Head trauma fluid resuscitation

Peculiarities of cerebral circulation:

1. Brain and spinal cord is isolated from endothelium by BBB composed of continuous capillaries that limits movement of proteins and electrolytes

2. Fluid movement is primarily determined by osmolar gradient (in contrast to peripheral tissues โ€“ transcapillary gradient of large macromolecules)

3. Hence, administration of large volumes of iso-osmolar crystalloid will result in peripheral edema owing to dilutional reduction of plasma protein content, but does not generally increase brain water content or intracranial pressure (ICP).

4. Hyperosmolar solution โ€“ decrease ICP;ย Hypo-osmolar solution โ€“ increase ICP

Choice of fluids in head trauma:

In one study, Hetastarch have been found to be beneficial over hypo-osmolar or iso-osmolar iv fluids: One possible explanation is that Traumatic Brain Injury (TBI) modifies the permeability of the BBB so that small solutes can pass easily while proteins pass less readily, i.e., after TBI the BBB may behave similarly to the systemic circulation.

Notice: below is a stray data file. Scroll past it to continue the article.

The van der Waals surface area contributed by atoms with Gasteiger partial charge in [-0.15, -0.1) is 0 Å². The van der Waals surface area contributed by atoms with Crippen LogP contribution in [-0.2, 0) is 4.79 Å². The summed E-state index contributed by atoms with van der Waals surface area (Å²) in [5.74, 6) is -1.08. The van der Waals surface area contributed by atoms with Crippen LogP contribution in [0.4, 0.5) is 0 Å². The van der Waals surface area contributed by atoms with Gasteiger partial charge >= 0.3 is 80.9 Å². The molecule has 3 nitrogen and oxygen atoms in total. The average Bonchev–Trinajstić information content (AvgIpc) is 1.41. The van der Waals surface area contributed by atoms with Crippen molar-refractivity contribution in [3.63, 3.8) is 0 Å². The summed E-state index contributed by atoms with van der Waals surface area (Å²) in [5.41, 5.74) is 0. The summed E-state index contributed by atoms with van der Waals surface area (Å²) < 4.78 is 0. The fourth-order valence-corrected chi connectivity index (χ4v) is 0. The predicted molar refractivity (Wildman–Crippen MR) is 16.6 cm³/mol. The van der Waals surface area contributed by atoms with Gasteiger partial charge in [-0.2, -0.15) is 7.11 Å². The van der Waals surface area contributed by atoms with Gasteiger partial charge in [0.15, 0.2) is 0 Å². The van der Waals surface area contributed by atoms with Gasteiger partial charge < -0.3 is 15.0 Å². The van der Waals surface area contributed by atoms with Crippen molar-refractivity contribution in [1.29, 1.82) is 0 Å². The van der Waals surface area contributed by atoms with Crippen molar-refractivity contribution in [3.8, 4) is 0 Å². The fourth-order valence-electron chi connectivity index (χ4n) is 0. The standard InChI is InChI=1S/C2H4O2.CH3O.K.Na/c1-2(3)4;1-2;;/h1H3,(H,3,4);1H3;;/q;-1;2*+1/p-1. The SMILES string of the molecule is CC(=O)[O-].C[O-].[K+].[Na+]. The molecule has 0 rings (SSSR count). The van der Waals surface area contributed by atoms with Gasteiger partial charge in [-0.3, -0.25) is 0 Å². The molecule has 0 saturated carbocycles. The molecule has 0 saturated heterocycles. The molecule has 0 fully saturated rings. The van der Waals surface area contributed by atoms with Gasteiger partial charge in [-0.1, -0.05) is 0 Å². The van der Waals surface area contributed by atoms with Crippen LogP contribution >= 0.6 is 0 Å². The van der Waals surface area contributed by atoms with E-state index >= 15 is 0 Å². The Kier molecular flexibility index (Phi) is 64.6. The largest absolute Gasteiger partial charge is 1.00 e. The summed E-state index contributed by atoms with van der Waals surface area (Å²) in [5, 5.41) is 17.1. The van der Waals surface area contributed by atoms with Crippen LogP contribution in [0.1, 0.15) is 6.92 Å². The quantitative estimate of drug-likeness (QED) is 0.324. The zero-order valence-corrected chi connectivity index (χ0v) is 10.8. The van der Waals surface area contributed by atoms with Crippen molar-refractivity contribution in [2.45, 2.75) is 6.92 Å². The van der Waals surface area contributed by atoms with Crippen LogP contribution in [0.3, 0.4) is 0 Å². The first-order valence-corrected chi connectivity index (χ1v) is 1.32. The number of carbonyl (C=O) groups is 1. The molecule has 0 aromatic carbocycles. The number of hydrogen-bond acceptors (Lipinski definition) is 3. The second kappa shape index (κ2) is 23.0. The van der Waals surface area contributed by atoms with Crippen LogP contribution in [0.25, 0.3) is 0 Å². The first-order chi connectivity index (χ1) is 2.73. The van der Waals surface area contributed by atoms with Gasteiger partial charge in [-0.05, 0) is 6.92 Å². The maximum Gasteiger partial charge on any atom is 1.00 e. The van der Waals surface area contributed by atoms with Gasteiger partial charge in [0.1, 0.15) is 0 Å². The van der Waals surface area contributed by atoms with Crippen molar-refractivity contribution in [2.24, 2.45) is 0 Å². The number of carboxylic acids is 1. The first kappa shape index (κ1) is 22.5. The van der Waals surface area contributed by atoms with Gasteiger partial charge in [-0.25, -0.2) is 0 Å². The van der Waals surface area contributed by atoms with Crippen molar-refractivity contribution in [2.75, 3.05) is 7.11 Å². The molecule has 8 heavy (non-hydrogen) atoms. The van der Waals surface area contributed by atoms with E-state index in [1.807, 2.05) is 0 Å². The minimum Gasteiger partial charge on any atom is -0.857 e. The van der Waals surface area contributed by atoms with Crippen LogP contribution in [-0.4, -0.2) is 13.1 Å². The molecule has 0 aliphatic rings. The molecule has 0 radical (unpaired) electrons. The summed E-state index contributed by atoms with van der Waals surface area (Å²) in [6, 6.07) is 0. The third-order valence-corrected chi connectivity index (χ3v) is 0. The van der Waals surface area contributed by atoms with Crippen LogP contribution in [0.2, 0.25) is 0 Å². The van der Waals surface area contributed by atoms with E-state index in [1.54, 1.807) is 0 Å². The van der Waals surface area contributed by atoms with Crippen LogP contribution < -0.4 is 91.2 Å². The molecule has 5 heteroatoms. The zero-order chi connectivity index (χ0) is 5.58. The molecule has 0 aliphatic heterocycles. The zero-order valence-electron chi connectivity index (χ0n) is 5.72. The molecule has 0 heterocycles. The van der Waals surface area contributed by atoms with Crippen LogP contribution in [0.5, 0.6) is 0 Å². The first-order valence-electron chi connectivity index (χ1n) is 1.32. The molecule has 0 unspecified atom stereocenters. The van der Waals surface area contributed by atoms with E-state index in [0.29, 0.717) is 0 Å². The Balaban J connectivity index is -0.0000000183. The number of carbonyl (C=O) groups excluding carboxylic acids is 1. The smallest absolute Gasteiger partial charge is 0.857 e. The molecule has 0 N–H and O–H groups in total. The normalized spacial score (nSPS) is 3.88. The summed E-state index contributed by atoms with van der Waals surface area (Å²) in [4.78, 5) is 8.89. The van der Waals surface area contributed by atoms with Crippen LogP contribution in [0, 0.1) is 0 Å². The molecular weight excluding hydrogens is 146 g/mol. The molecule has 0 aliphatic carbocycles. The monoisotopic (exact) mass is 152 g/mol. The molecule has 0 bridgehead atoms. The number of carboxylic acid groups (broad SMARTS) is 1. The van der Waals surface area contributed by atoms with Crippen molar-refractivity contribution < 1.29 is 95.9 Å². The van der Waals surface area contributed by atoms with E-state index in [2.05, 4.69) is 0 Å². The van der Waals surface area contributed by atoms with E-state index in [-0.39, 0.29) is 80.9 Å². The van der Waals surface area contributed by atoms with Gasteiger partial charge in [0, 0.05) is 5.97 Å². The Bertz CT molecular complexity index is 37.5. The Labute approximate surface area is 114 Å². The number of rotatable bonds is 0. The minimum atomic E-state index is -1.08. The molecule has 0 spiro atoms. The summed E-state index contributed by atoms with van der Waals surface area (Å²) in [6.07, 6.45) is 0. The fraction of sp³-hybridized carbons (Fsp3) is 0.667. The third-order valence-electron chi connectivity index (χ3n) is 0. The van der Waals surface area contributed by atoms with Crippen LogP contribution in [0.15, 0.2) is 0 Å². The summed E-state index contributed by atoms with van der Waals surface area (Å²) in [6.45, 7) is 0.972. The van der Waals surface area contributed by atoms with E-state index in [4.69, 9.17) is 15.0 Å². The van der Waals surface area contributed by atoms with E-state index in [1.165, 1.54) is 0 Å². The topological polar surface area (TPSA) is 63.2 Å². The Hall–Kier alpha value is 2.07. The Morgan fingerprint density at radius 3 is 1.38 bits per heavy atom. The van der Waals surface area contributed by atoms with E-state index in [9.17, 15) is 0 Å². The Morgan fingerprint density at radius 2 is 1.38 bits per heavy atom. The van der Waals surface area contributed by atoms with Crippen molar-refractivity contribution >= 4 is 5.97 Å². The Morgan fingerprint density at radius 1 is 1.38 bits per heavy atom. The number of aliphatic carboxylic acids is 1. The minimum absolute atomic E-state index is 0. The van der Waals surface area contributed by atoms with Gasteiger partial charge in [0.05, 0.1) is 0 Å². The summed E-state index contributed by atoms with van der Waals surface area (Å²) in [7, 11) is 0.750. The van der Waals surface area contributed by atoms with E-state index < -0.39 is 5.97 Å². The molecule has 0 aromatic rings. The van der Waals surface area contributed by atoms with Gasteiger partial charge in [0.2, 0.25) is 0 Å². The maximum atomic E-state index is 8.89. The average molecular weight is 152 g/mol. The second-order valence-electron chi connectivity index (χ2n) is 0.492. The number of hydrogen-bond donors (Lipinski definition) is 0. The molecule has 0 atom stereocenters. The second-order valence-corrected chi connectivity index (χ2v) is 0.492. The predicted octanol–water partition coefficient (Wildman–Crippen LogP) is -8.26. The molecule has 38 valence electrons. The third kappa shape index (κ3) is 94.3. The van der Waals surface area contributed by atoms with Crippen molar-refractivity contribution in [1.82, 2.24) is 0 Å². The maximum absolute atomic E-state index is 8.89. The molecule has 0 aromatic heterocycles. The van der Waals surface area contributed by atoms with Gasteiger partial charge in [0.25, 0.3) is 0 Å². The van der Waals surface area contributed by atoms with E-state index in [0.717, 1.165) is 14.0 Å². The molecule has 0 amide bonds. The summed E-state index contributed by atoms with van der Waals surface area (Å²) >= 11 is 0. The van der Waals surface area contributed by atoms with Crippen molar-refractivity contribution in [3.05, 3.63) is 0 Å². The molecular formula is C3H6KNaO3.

In localized brain lesion with disruption of BBB, hypertonic fluids was beneficial in decreasing ICP – The most likely mechanism for the reduced ICP is a decrease in brain water content in regions remote from the lesion i.e. Edema of injured brain is compensated by dehydration of normal brain

1. Head trauma with hypotension: Isotonic crystalloid solutions (preferably 0.9% saline) are often the first solutions

2. Head trauma with raised ICP: Mannitol 20% (0.5 g/kg) followed by 0.25 g/kg 6 hrly may be appropriate (may cause hypotension in patient with occult hemorrhage)

3. Head trauma with raised ICP and Hypotension: Hypertonic solutions

4. Hypovolemia is best avoided in head injury โ€“ increased risk of secondary brain injury and mortality

head trauma fluid

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